It’s 2007, and three friends sharing a New York apartment have what they think is a billion-dollar idea: a social network called “joinme2u.com.”
“Sounds like one of the things I’m medicated for,” an over-privileged high-school student named Milo (Chris Perfetti) complains in “The Tutors,” Erica Lipez’s imaginative play at Second Stage Theatre. “Joinme2u.com is kind of a bad name.”
The site attracts so few users that “Facebook” is a banned word in the apartment.
Two of the budding moguls, Joe (Matt Dellapina) and Toby (Keith Nobbs), tutor kids like the manipulative Milo.
The third roommate, Heidi (Aubrey Dollar), edits university admissions essays for clients online. She’s so lonely she’s turned a Hong Kong-based client she hasn’t met, Kwan (Louis Ozawa Changchien), into an imaginary friend and sex partner.
When the real Kwan comes to town to enroll in Columbia Business School, he stops by the apartment. Heidi thinks he’s her imaginary buddy, whom she feels she’s outgrown, and demands that he leave.
Toby and Joe have an affair, although Joe is strictly heterosexual.
Boundaries blur -- between student and teacher, gay and straight, real and imaginary. Director Thomas Kail (“In the Heights”) oversees a wonderful cast and slick production of a play that doesn’t quite cohere.
Through June 16 at the McGinn/Cazale Theatre, Broadway at 76th St. Information: +1-212-246-4422, or http://www.2st.com. Rating: **1/2
Is reality TV exploitative when it represents the only way for a drug addict to get help? Is TV good when it’s compelling, or when doing something beneficial?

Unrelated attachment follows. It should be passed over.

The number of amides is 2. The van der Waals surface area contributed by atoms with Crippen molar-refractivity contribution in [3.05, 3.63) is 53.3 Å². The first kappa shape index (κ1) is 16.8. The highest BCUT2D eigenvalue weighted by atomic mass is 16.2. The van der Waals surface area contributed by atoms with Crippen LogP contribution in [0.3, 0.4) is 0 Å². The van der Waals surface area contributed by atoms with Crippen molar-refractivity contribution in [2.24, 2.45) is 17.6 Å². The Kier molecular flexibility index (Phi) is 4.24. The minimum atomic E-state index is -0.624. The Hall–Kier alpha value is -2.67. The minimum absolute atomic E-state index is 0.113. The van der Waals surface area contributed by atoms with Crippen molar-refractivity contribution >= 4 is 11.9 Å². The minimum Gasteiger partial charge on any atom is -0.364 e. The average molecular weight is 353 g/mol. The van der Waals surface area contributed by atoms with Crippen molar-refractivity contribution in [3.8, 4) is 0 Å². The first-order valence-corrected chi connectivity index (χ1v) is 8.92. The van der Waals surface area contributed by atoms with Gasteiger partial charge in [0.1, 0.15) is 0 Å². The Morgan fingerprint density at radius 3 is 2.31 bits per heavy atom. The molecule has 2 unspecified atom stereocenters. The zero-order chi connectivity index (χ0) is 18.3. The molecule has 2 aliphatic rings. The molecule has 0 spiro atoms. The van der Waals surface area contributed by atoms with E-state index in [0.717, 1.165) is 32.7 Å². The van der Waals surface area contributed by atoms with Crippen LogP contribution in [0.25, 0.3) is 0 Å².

Rod McLachlan raises the questions in “Good Television,” his empathetic, low-key drama about Los Angeles-based TV producers and a troubled, impoverished South Carolina family they are filming.
John Magaro, the charismatic lead in David Chase’s 2012 movie “Not Fade Away,” plays Clemson, a 21-year-old methamphetamine addict. Producer Connie (Kelly McAndrew) believes he’s a poor choice for her reality program, “Rehabilitation,” because he’s likely to relapse after a family intervention and $100,000 of rehab the production offers.
Connie’s boss (Talia Balsam) insists Clemson be featured, as the show is scrambling to fill the network’s order of 22 new episodes. The plodding first act is devoted to pre-production, as family members are interviewed ahead of the shoot.
The fireworks come when producers try to capture on video the family’s dirty laundry, which proves to be more dramatic and disturbing than an intervention.
The shoot unnerves Connie, a recovering alcoholic and the play’s conscience. She asks herself whether she can find more satisfying work than creating television, good or otherwise.
(Philip Boroff is a reporter for Muse, the arts and leisure section of Bloomberg News. The opinions expressed are his own.)
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